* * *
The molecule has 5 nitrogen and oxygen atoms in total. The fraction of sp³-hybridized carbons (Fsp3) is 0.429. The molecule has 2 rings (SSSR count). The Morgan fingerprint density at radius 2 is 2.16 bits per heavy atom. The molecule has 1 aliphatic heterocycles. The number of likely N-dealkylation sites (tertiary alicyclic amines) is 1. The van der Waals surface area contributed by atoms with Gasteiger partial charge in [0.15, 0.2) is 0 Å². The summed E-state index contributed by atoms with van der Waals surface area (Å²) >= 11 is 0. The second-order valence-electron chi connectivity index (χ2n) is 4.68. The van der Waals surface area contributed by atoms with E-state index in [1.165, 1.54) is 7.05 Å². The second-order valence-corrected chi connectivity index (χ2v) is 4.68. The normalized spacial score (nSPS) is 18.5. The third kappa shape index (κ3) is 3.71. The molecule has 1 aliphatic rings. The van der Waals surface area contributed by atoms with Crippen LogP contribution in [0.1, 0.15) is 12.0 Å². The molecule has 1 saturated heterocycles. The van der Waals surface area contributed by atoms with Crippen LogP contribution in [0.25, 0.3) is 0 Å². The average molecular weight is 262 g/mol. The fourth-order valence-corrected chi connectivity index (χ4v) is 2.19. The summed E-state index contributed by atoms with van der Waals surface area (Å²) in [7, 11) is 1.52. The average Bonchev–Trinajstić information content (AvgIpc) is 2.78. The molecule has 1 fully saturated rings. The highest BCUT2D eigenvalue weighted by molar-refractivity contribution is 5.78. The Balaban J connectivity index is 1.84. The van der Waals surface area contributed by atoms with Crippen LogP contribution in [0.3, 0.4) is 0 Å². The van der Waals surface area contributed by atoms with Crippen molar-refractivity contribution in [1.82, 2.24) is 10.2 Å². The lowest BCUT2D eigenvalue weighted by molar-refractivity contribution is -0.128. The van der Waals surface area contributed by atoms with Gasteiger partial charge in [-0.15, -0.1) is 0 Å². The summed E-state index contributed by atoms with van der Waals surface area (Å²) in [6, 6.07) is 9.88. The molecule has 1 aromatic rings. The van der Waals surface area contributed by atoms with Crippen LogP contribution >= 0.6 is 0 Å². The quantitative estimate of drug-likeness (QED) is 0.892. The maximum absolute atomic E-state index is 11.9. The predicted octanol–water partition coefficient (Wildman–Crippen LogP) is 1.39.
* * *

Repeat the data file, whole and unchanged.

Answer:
The molecule has 5 nitrogen and oxygen atoms in total. The fraction of sp³-hybridized carbons (Fsp3) is 0.429. The molecule has 2 rings (SSSR count). The Morgan fingerprint density at radius 2 is 2.16 bits per heavy atom. The molecule has 1 aliphatic heterocycles. The number of likely N-dealkylation sites (tertiary alicyclic amines) is 1. The van der Waals surface area contributed by atoms with Gasteiger partial charge in [0.15, 0.2) is 0 Å². The summed E-state index contributed by atoms with van der Waals surface area (Å²) >= 11 is 0. The second-order valence-electron chi connectivity index (χ2n) is 4.68. The van der Waals surface area contributed by atoms with E-state index in [1.165, 1.54) is 7.05 Å². The second-order valence-corrected chi connectivity index (χ2v) is 4.68. The normalized spacial score (nSPS) is 18.5. The third kappa shape index (κ3) is 3.71. The molecule has 1 aliphatic rings. The van der Waals surface area contributed by atoms with Crippen LogP contribution in [0.1, 0.15) is 12.0 Å². The molecule has 1 saturated heterocycles. The van der Waals surface area contributed by atoms with Crippen LogP contribution in [0.25, 0.3) is 0 Å². The average molecular weight is 262 g/mol. The fourth-order valence-corrected chi connectivity index (χ4v) is 2.19. The summed E-state index contributed by atoms with van der Waals surface area (Å²) in [7, 11) is 1.52. The average Bonchev–Trinajstić information content (AvgIpc) is 2.78. The molecule has 1 fully saturated rings. The highest BCUT2D eigenvalue weighted by molar-refractivity contribution is 5.78. The Balaban J connectivity index is 1.84. The van der Waals surface area contributed by atoms with Crippen LogP contribution in [0.3, 0.4) is 0 Å². The van der Waals surface area contributed by atoms with Crippen molar-refractivity contribution in [1.82, 2.24) is 10.2 Å². The lowest BCUT2D eigenvalue weighted by molar-refractivity contribution is -0.128. The van der Waals surface area contributed by atoms with Gasteiger partial charge in [-0.15, -0.1) is 0 Å². The summed E-state index contributed by atoms with van der Waals surface area (Å²) in [6, 6.07) is 9.88. The molecule has 1 aromatic rings. The van der Waals surface area contributed by atoms with Crippen LogP contribution >= 0.6 is 0 Å². The quantitative estimate of drug-likeness (QED) is 0.892. The maximum absolute atomic E-state index is 11.9. The predicted octanol–water partition coefficient (Wildman–Crippen LogP) is 1.39.